Albert Einstein said that the world we created is a product of our thinking: it cannot be changed without changing our thinking.
It is difficult not to agree with him, even if it is necessary, in my opinion, to specify that the human thought that created the world, if evaluated both geographically and historically, does not appear so homogeneous and uniform as to be considered a unique and above all immutable entity, but often presents different if not (sometimes) even contradictory aspects.
Although generalizations are always to be avoided, it can be said, in principle, that a rather deep rift originally divided Eastern and Western thought, especially in terms of "logic".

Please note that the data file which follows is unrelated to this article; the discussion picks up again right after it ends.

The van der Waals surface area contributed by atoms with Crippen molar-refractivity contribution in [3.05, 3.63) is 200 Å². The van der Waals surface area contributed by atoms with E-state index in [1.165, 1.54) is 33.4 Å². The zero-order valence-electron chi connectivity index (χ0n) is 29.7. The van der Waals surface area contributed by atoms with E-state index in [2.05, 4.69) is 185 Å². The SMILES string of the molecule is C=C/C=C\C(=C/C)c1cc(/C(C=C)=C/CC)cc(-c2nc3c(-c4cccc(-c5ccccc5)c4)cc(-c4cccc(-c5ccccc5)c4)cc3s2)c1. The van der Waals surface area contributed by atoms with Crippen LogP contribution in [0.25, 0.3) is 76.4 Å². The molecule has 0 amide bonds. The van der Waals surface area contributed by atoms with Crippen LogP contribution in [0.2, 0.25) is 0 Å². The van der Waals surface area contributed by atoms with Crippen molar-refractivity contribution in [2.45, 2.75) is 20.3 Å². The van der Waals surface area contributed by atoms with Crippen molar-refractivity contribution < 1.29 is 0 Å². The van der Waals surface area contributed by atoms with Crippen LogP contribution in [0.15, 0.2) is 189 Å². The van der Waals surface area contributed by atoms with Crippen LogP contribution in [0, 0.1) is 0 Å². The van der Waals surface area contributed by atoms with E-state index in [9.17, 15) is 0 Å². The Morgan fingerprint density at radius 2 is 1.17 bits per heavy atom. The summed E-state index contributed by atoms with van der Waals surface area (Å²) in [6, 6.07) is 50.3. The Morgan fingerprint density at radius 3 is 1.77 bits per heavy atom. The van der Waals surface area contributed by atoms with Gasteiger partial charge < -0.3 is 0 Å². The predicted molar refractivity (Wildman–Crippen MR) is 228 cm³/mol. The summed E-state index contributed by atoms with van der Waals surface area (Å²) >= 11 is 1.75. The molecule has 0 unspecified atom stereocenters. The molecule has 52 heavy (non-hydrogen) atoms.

When in China a current of thought defined itself as a "logicist" it soon saw its studies stalled, even though they intended to refer to Western sophistication.
The same "monistic" and "naturalistic" vision of the world, although present, in the East, in substance, in Confucianism (as well as in other Eastern religions) is still associated with the "dualism" of a cosmology and a metaphysics that distinguish the feminine principle connected to the Earth (yin) from the masculine one connected with Heaven (yang).
However, cleansed of its cosmological and metaphysical elements, Chinese monism (in the wake of Western "physical" science) has made scientific steps forward by leaps and bounds.